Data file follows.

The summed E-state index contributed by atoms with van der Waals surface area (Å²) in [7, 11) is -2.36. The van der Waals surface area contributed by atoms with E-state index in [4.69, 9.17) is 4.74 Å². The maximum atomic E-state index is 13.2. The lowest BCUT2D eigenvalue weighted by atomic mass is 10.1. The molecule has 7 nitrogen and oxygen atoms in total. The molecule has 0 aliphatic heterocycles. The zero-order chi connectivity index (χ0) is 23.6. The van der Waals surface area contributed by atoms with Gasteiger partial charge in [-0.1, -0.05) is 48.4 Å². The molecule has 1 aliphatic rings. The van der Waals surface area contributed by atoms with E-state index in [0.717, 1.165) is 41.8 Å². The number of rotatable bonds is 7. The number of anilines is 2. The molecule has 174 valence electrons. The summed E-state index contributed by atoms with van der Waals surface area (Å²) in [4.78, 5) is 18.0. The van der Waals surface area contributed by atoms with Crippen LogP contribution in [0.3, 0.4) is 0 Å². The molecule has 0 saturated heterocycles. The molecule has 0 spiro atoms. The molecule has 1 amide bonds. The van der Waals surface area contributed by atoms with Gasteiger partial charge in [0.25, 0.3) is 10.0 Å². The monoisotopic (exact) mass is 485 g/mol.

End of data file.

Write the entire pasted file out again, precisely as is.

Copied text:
The summed E-state index contributed by atoms with van der Waals surface area (Å²) in [7, 11) is -2.36. The van der Waals surface area contributed by atoms with E-state index in [4.69, 9.17) is 4.74 Å². The maximum atomic E-state index is 13.2. The lowest BCUT2D eigenvalue weighted by atomic mass is 10.1. The molecule has 7 nitrogen and oxygen atoms in total. The molecule has 0 aliphatic heterocycles. The zero-order chi connectivity index (χ0) is 23.6. The van der Waals surface area contributed by atoms with Gasteiger partial charge in [-0.1, -0.05) is 48.4 Å². The molecule has 1 aliphatic rings. The van der Waals surface area contributed by atoms with E-state index in [0.717, 1.165) is 41.8 Å². The number of rotatable bonds is 7. The number of anilines is 2. The molecule has 174 valence electrons. The summed E-state index contributed by atoms with van der Waals surface area (Å²) in [4.78, 5) is 18.0. The van der Waals surface area contributed by atoms with Crippen LogP contribution in [0.3, 0.4) is 0 Å². The molecule has 0 saturated heterocycles. The molecule has 0 spiro atoms. The molecule has 1 amide bonds. The van der Waals surface area contributed by atoms with Gasteiger partial charge in [0.25, 0.3) is 10.0 Å². The monoisotopic (exact) mass is 485 g/mol.